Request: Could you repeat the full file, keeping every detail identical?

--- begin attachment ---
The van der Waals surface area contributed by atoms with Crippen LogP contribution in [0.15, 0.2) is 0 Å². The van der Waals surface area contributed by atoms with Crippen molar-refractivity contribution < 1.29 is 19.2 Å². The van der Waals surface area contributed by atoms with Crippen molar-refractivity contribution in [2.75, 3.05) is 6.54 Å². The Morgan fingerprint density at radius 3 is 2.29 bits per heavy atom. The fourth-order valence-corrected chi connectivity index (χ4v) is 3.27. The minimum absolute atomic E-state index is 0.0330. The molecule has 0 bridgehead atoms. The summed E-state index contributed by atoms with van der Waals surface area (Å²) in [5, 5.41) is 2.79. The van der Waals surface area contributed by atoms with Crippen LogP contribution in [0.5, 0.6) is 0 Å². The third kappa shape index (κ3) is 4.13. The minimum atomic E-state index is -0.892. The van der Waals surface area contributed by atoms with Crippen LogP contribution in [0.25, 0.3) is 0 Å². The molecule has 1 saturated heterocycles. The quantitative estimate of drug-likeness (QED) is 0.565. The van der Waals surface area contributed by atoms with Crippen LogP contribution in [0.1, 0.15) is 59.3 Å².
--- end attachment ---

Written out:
The van der Waals surface area contributed by atoms with Crippen LogP contribution in [0.15, 0.2) is 0 Å². The van der Waals surface area contributed by atoms with Crippen molar-refractivity contribution < 1.29 is 19.2 Å². The van der Waals surface area contributed by atoms with Crippen molar-refractivity contribution in [2.75, 3.05) is 6.54 Å². The Morgan fingerprint density at radius 3 is 2.29 bits per heavy atom. The fourth-order valence-corrected chi connectivity index (χ4v) is 3.27. The minimum absolute atomic E-state index is 0.0330. The molecule has 0 bridgehead atoms. The summed E-state index contributed by atoms with van der Waals surface area (Å²) in [5, 5.41) is 2.79. The van der Waals surface area contributed by atoms with Crippen LogP contribution in [0.5, 0.6) is 0 Å². The third kappa shape index (κ3) is 4.13. The minimum atomic E-state index is -0.892. The van der Waals surface area contributed by atoms with Crippen LogP contribution in [0.25, 0.3) is 0 Å². The molecule has 1 saturated heterocycles. The quantitative estimate of drug-likeness (QED) is 0.565. The van der Waals surface area contributed by atoms with Crippen LogP contribution in [0.1, 0.15) is 59.3 Å².